In the latest edition of Touch Ruminations, former DS and Wii Fanboy Lead David Hinkle talks about how lousy Dead Rising: Chop Till You Drop looks and why the Wii needs to be taken more seriously. Basically, he just rants about stuff. The opinions expressed here belong to the author and don't necessarily reflect those of Joystiq, Weblogs Inc. or its affiliates.

You've seen it, right? Horrible, I know. How does something like this even happen? I don't have all of the answers, but being an individual that has worked in the Wii trenches for years now, I can tell you one thing: this isn't helping the Wii to get the respect it deserves.
When you decide to port something to the Wii, even before the first screen is shown, or the first preview rolls out, most folks are going to write it off. Either it'll be "Waggle City" or the game will look so horrible that you might as well be playing the game on the N64. At least, that's how most people feel.

And Capcom isn't doing anything to help itself or the state of the Wii with its Dead Rising port. The game looks atrocious and probably won't sell well, and it shouldn't, because for all of the development hours that Capcom has put into the game, it hasn't done anything to improve it. You can't take pictures anymore, you can't jump, there's practically no zombies in the place, and the only thing you have to show us is Frank dressed up in a bikini, or dressed as the hero of a game we'll never get? Thanks, Capcom.

There are plenty of reasons why folks look down on the Wii. It could be the graphics, it could be the lack of an online community, it could be the "kiddie" label ignorant people like to affix to the system, or even the fact that Nintendo is really only pushing the console on non-gamers and still looking to expand the market more, but the important thing is that the system has the potential to be a lot more than it already is. The Wii can do a lot more than this port of a 3-year-old Xbox 360 game shows us.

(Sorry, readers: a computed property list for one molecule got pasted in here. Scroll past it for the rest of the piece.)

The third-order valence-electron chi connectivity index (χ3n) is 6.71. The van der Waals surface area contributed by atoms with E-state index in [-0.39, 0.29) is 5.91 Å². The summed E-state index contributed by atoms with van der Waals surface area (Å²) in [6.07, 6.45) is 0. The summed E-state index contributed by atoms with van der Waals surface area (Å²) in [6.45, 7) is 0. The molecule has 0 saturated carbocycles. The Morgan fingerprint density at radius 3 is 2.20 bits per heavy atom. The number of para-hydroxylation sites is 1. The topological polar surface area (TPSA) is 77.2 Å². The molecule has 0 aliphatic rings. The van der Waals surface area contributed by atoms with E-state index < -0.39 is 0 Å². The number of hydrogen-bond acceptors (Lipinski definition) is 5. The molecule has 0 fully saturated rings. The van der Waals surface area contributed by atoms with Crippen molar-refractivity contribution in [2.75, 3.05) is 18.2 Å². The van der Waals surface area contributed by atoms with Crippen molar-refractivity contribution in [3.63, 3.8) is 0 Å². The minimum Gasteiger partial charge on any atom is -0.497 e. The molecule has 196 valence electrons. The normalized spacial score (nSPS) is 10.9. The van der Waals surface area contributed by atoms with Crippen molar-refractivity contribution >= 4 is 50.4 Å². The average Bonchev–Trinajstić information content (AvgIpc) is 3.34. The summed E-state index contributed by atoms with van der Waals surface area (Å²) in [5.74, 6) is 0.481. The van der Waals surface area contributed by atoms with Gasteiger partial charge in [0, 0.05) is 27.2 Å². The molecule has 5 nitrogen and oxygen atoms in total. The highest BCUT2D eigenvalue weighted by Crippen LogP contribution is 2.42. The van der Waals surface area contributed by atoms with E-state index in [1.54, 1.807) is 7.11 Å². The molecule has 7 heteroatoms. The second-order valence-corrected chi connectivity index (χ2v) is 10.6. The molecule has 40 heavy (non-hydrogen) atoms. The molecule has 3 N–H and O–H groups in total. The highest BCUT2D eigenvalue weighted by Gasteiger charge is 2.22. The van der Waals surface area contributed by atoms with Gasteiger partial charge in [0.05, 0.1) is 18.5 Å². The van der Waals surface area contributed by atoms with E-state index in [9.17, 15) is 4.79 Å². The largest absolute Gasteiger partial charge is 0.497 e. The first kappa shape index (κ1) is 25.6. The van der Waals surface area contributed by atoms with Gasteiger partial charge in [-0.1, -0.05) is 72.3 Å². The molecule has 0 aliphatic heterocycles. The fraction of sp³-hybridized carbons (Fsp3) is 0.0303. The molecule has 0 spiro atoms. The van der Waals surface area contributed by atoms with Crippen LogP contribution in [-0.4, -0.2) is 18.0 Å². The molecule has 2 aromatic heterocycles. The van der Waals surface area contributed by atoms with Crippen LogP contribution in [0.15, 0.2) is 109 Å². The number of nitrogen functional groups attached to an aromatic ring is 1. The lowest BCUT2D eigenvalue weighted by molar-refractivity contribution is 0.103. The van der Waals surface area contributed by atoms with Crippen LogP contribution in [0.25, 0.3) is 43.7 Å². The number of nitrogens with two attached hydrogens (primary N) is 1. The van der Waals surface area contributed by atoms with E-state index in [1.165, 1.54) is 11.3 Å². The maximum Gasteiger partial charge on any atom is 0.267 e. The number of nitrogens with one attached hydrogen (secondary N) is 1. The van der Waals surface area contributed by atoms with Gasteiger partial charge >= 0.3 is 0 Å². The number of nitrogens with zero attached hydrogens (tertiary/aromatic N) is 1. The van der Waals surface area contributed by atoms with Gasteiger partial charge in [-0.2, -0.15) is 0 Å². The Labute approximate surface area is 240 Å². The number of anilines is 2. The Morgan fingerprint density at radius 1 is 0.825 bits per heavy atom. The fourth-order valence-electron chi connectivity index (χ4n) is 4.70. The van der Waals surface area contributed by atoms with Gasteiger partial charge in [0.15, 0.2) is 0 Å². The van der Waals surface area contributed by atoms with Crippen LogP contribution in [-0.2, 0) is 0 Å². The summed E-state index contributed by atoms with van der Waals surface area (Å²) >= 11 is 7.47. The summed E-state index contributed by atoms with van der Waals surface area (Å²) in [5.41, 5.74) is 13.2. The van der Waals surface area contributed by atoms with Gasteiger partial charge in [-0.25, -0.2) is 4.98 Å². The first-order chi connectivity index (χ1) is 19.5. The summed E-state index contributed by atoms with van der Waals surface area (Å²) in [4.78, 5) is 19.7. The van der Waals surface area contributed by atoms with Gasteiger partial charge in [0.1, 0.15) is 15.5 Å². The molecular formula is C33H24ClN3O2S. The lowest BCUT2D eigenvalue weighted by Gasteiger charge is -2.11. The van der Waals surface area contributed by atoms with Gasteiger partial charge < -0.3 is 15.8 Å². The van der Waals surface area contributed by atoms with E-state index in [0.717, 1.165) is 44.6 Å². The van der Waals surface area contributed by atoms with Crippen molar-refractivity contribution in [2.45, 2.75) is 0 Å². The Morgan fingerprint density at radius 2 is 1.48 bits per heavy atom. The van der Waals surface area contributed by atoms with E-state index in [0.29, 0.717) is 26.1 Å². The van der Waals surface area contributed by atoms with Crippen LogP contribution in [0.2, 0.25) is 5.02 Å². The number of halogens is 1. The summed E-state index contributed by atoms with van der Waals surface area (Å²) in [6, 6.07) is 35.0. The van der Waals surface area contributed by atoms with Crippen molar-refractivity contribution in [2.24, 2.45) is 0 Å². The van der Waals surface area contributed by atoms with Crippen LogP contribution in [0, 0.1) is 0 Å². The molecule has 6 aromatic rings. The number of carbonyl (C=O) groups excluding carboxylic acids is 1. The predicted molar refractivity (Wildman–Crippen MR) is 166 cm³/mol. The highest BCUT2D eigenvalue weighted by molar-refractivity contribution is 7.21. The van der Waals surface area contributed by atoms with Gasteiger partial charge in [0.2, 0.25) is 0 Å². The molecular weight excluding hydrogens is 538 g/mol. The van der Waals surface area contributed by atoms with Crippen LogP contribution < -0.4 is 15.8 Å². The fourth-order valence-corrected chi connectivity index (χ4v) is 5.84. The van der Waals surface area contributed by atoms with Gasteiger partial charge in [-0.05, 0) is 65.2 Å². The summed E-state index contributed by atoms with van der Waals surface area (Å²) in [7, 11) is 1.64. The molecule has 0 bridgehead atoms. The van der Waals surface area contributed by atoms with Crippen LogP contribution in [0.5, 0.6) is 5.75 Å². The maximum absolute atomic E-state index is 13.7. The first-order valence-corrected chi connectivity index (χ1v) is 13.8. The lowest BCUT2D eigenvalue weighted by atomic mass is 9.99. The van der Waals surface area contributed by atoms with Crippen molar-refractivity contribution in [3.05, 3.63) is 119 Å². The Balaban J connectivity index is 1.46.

It's not all Dead Rising's fault, though. The perception of the Wii has been on the decline in the greater gaming community for a long time now, but it picked up a lot of steam after Nintendo's horrible E308 showing. If Nintendo isn't even going to take their console seriously, then why should anyone else? Thankfully, third parties stepped up to show us what the Wii really can do.

The Wii's large install base has been shifting developer and publisher attention for awhile now, but a surprising trend is starting to emerge in the last 6 months. These third parties aren't just pumping out shovelware on the system like they may have done in 2008. This year, we're getting quality products like MadWorld, The Conduit, House of the Dead: Overkill, and (hopefully) Sin & Punishment 2. With Nintendo contributing their own Punch-Out!! revival, this is shaping up to be one awesome year for the Wii.

And it doesn't stop there. Even without all of the bells and whistles of Xbox Live or PSN, the Wii still has quality products for download. World of Goo, LostWinds, Defend Your Castle, and the Art Style games are just some of the best on offer via WiiWare in 2008, and more is coming this year with Bit.Trip: Beat and Cave Story (just to name a few). The Virtual Console has been lacking recently, but there's a bounty of treasure there with titles available nowhere else, such as Secret of Mana, StarTropics, and Super Mario RPG. Then, there's always the hope that Earthbound will release some day.

But, even with all of these games, does the console get respect by most gamers? No, it simply does not. What's stopping the console from getting the props it rightfully deserves? Is it the fact that it's made by Nintendo? Is it games such as Zack & Wiki and Boom Blox, which are quality titles presented in a more universal and animated tone? If a console is defined by its games, then the Wii is a powerhouse in 2009. It's about time the gaming community at large start recognizing that.

This article was originally published on Joystiq.